A growing number of manufacturing companies are dependent on the experience of aging workforce. Often process guidelines or rules are left undocumented. Even more various decisions taking by product development and manufacturing are undocumented too. It might be decisions and information about how products are defined, designed and developed.
Human experience is a critical factor when it comes to new product development. However, if previous knowledge was not captured, the chances are manufacturing can repeat mistakes made previously.
Historically, CAD, PDM and PLM claimed that structured data and well documented processes are the important element in the process of capturing knowledge about product development and manufacturing. It is still very valid assumption. To manage data is a fundamental element of organized product lifecycle. But to be honest, people don’t like formal data management and processes. It is often hard to use. Although many companies are implementing PDM and PLM systems today, the real knowledge about important decision points often left outside of these systems.
With the increased popularity of mobile and social applications, variety of information left outside of formal product development loop. More often companies are using social networking and collaboration tools. I shared some of thoughts about Slack as a potential platform for engineering collaboration.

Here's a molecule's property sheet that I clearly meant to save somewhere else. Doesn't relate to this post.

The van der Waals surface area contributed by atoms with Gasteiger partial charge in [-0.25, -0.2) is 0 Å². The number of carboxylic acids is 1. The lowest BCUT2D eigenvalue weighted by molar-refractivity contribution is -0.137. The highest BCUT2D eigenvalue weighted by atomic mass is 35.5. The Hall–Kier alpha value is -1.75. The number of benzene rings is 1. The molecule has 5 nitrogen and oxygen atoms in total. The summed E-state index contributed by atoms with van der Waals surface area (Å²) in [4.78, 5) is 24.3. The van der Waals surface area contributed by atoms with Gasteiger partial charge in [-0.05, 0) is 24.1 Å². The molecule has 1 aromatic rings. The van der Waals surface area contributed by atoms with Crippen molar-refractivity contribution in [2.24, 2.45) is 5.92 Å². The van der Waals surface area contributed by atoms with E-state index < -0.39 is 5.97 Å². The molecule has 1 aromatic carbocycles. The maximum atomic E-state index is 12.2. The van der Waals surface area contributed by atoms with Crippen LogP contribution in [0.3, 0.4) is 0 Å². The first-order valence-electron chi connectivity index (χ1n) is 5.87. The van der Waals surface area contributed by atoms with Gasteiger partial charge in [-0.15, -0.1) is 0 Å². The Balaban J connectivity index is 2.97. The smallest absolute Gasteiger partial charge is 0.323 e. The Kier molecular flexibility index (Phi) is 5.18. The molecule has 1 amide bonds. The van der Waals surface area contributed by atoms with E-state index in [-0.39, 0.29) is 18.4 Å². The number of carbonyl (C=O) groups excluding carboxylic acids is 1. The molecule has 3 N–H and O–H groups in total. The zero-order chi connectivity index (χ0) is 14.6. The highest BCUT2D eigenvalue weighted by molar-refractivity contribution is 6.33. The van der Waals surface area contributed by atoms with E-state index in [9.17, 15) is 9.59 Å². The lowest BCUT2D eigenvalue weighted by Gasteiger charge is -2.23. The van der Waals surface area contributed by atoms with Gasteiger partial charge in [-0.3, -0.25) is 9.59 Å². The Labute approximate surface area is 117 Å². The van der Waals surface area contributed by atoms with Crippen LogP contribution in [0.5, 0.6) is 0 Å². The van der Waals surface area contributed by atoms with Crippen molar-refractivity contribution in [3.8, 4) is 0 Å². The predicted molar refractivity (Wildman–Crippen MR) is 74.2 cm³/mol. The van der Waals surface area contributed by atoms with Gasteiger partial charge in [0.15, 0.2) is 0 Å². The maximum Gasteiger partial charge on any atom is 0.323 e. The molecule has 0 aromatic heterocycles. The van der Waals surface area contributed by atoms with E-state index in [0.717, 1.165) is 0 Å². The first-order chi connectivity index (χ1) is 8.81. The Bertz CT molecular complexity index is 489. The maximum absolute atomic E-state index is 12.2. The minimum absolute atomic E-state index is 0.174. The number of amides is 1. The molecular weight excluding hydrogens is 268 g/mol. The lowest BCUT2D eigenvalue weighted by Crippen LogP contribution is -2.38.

BostonInno article These 2 HubSpot Alums Are Turning Slack Into a Wiki. What caught my special attention is the focus on knowledge and data retention. Here is an interesting passage that speaks about it:
Tettra, which went into beta Wednesday, works by hooking into your Slack account and then generating a wiki based on all the documents and conversations within your channels. The idea, Cook and Joyce said, is that it can be difficult to stay on top of all the documents that are being uploaded to Slack, especially if you’re a new employee coming in. Tettra’s interface neatly sorts all of the documents and conversations, and any additions you make will be reflected right back in Slack. “One thing it’s really good for is unlocking team knowledge that already exists,” Cook said.
PLM companies were looking at social networking and related social communication technologies in the past. My hunch PLM probably missed some important pain points in the past when experimented with social PLM tools. Tettra idea made me think that focus on knowledge retention can provide an interesting twist and bring product lifecycle applications to rethink social product development approach.
What is my conclusion? Knowledge retention is pain point that can potential bring PLM software developers to rethink social product development concepts. With the increased ability to collect information and make analysis, new social PLM tools can potentially solve two painful problems for manufacturing companies: how to retain knowledge and bring new employees up to speed with earlier decisions in design, engineering and production. Just my thoughts…